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U.S. Pushes for U.N. Vote on Gaza Cease-Fire as Blinken Meets with Middle East Leaders

The United States is pushing for a vote on its draft U.N. Security Council resolution, urging Hamas to accept a proposed cease-fire deal. U.S. Secretary of State Antony Blinken is set to meet Monday with leaders in Egypt and Israel to further efforts toward halting the ongoing conflict.

In Cairo, Blinken will engage in discussions with Egyptian President Abdel Fattah El-Sissi, before heading to Israel to confer with Prime Minister Benjamin Netanyahu and Defense Minister Yoav Gallant. His diplomatic mission will also include visits to Qatar and Jordan, where he will participate in a conference focused on humanitarian aid for Gaza.

U.S. officials have indicated that Israel is prepared to accept the cease-fire proposal. This plan involves an initial cessation of hostilities, the release of hostages from Gaza, the release of Palestinian prisoners held by Israel, an increase in humanitarian aid for Palestinians, the withdrawal of Israeli troops from populated areas of Gaza, and the return of Palestinian civilians to their homes.

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Hamas has not yet responded to the plan, which U.S. President Joe Biden publicly outlined more than a week ago.

The draft U.N. Security Council resolution aims to add pressure on Hamas, calling on both Hamas and Israel to fully implement the cease-fire deal "without delay and without condition," according to the text obtained by VOA. The U.S. Mission to the United Nations emphasized the importance of this opportunity, stating, "Israel has accepted this proposal and the Security Council has an opportunity to speak with one voice and call on Hamas to do the same. Doing so would help save lives and alleviate the suffering of civilians in Gaza, as well as hostages and their families. Council Members should not let this opportunity pass by and must speak with one voice in support of this deal."

A vote on the resolution could take place as soon as Monday.

The proposed cease-fire agreement envisions a second phase that includes a permanent cessation of hostilities, the complete withdrawal of Israeli troops, and the return of all remaining hostages. A final phase involves a multiyear reconstruction effort in the Gaza Strip, much of which has been devastated by eight months of Israeli bombardment.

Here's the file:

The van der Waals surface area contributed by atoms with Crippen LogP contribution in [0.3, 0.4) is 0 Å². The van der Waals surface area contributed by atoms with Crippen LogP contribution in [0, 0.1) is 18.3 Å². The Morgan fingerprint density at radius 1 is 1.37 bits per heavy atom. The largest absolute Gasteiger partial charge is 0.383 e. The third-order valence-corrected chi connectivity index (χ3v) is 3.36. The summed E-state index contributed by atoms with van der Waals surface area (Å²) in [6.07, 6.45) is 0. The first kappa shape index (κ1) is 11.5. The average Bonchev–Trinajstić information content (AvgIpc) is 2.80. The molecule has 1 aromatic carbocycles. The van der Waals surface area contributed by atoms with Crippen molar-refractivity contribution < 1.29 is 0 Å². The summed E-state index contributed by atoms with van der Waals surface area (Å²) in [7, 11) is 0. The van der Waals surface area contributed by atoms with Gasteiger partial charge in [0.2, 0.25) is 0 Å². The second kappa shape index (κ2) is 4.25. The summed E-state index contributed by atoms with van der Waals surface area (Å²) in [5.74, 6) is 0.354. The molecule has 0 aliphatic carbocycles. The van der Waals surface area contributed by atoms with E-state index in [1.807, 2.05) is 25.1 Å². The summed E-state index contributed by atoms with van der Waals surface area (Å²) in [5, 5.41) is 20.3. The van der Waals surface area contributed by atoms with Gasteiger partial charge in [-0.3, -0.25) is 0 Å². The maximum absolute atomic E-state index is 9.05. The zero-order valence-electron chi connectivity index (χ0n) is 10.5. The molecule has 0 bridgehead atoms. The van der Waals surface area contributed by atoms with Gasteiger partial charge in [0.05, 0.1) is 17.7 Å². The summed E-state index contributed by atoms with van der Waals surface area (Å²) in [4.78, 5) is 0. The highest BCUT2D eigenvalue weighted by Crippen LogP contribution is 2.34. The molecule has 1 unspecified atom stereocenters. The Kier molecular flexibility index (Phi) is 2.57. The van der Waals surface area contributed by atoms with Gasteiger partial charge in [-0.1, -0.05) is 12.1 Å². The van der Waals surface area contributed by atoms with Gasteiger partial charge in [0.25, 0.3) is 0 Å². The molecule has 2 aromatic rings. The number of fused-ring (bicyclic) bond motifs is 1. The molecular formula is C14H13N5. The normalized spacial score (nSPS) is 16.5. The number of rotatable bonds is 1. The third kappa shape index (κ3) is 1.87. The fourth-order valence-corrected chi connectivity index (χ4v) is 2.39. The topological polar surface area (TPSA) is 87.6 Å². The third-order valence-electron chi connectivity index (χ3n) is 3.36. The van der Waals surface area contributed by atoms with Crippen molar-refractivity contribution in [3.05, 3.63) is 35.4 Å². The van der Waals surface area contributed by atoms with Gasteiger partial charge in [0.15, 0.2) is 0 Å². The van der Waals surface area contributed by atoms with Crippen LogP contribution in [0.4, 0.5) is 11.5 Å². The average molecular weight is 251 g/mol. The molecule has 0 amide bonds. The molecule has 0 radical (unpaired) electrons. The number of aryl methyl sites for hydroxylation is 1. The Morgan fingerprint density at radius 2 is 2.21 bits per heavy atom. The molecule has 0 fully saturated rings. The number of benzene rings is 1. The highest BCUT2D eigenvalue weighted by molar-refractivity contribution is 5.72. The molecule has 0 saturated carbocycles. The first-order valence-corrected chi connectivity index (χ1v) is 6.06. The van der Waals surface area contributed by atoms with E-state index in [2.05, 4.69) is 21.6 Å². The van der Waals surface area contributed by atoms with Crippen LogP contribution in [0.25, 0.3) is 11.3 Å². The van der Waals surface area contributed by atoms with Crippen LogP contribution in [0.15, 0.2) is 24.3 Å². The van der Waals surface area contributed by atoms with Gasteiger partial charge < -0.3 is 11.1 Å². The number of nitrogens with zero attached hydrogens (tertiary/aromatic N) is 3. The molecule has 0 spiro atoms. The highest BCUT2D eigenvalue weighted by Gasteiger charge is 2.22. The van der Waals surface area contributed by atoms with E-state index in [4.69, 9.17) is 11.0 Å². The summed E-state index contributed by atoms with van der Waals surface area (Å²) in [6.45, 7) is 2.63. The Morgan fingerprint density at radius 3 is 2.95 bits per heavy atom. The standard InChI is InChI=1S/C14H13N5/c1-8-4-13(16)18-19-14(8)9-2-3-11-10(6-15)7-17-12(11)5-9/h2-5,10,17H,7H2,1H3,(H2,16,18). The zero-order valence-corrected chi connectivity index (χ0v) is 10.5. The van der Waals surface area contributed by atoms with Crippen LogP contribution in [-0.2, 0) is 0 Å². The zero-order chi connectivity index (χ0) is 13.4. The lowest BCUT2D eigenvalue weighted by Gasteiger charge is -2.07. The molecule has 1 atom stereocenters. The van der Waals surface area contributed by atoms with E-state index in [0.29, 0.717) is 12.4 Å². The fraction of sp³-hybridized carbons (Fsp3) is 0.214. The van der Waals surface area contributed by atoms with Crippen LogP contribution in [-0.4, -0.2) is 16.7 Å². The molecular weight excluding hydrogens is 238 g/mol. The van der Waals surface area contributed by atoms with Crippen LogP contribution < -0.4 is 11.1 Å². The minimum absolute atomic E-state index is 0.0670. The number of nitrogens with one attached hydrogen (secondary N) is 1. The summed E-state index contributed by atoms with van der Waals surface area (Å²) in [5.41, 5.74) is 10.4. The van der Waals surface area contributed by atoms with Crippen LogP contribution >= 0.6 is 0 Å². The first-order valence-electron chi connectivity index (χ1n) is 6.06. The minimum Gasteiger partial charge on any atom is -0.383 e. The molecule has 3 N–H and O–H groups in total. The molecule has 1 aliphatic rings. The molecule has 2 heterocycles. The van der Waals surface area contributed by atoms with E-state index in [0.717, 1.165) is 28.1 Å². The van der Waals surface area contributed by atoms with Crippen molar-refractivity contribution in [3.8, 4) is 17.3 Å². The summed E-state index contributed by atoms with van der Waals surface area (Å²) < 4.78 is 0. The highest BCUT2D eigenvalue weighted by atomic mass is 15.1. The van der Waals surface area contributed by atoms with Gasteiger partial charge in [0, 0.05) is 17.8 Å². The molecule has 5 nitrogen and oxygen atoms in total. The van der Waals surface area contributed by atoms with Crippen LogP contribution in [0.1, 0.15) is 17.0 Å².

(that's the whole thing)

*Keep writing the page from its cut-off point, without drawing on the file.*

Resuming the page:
On Sunday, the U.S. military resumed air drops of humanitarian aid to northern Gaza after pausing due to adverse weather conditions and Israeli military operations in late May. This resumption followed the completion of repairs to a temporary pier on the Gaza coast, which had facilitated truckloads of aid by sea before being damaged.

World Food Program (WFP) chief Cindy McCain announced a pause in aid distribution via the pier, citing concerns for staff safety after rockets hit two of the agency's warehouses. Speaking on CBS's "Face the Nation," McCain expressed the need to ensure safety before resuming operations, while emphasizing that the WFP continues to operate in other parts of the region.

The WFP reiterated its call for improved aid access, urging Israel to facilitate supply deliveries through the Kerem Shalom crossing and for humanitarian organizations to have "safe and unhindered access to reach all civilians in need across Gaza."

The October 7 Hamas attack resulted in the deaths of approximately 1,200 people in Israel, mostly civilians, according to official figures. Hamas militants took about 250 hostages, with 116 still in Gaza, including 41 that the Israeli army reports as dead. Israel's military response has resulted in at least 37,000 Palestinian deaths, according to Gaza's Health Ministry, which does not differentiate between fighters and civilians in its count.

The push for a cease-fire in the Gaza conflict highlights the urgency of international diplomacy in addressing the humanitarian crisis. With U.S. Secretary of State Antony Blinken engaging regional leaders and the U.N. Security Council poised to vote on a resolution, there is a concerted effort to bring about a halt in fighting and a pathway to lasting peace. The proposed agreement, which includes critical measures for the protection of civilians and the release of hostages, represents a significant step towards resolving a devastating conflict that has claimed thousands of lives. The resumption of humanitarian aid and the call for safe access underscore the immediate needs of the affected populations. As the international community watches closely, the hope is that unified actions will pave the way for stability and reconstruction in Gaza, ultimately fostering a more secure and peaceful future for all involved.

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